Feb. 19, 2004

Contact: Barbara Watkins, KU Continuing Education, (785) 864-7881.

Final statewide online Kansas Territory book discussion begins Feb. 25

LAWRENCE -- The fourth and final statewide online book discussion in a series on the 150th anniversary of the Kansas Territory begins Feb. 25 at www.kuce.org/kt.

Developed by University of Kansas Continuing Education, the discussion series includes a one-hour credit course as part of the 2004 celebration of the Kansas Territory's 150th anniversary. Local book discussion groups also are offered in Colby, Fort Scott and Junction City.

Kansans can participate in these online discussions throughout the territorial period's sesquicentennial celebration (2004 through 2011). They may read these books on their own schedule and post comments and questions in the online forums.

The final book to be discussed is Jane Smiley's novel "The All-True Travels and Adventures of Lidie Newton." In it the frontier, which traditionally has been viewed as a stage for manly action and rugged independence, is populated instead by strong, assertive women and powerful couples such as Charles and Sara Robinson. Hardship, hatred and violence, as well as joy, friendship and cooperation, exist on this frontier. Furthermore, Kansas is a battlefield where ideologues on either side of the slavery issue wage war.

"Lidie Newton" is a 19th-century book written in the 20th century. Smiley's title character is neither an abolitionist from New England, like her husband and the other settlers of free-state Lawrence, nor an advocate for or beneficiary of the institution of slavery. An inquiring and objective -- if not neutral -- character surrounded by a cast of radicals, Lidie serves Smiley as a means to study different perspectives and positions on the issue of slavery.

Immigrants to Kansas of all persuasions invariably were asked whether they were "sound on the goose." How they responded to this arcane question became a matter of life or death. Together, the four books selected for discussion give important and compelling perspectives on this question and on the Kansas Territorial experience.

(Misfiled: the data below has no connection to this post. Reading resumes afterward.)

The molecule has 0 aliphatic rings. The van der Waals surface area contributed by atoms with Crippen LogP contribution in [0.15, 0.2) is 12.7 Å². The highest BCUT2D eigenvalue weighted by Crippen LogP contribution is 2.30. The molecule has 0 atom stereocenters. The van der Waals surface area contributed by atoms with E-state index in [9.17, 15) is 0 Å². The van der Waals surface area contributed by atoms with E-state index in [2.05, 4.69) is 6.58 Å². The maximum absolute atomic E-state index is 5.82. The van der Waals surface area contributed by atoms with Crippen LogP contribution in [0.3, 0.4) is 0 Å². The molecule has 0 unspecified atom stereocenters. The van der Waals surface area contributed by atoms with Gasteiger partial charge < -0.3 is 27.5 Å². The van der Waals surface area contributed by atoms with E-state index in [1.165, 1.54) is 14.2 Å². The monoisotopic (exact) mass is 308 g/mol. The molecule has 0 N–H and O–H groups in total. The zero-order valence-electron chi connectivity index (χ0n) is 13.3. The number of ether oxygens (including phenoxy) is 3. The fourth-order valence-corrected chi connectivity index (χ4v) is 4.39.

The initial sessions of the four-part book series took place at the Lawrence Public Library in fall 2003 and were audiotaped for the online discussions. More than 600 individuals have participated in the discussions of the first two books or visited the Kansas Territorial Experience Web site.

Other books in the series are "Uncle Tom's Cabin" by Harriet Beecher Stowe; "The Englishman in Kansas" by Thomas Gladstone; and "John Brown: The Legend Revisited" by Merrill Peterson.

Continuing Education partnered with the Kansas Humanities Council and the Lawrence Public Library to develop this project, and with the Kansas Press Association, Lawrence Convention and Visitors Bureau, Kansas State Historical Society and KU's Spencer Research Library, which created a comprehensive Web site (Territorial Kansas Online: www.terrritorialkansasonline.org), in disseminating information and sharing links.

KUCE developed a distance-learning credit course, "The Kansas Territorial Experience," to accompany the discussion series, which began in January.

In support of the discussion series, the Kansas Audio-Reader Network will broadcast readings of the four books to more than 7,000 listeners in Kansas and western Missouri. Audio-Reader services are free to those who have difficulty reading standard print.

The sesquicentennial book discussion series is funded in part by the Kansas Humanities Council, a nonprofit cultural organization, as part of its "Talk about Literature in Kansas" (TALK) program.

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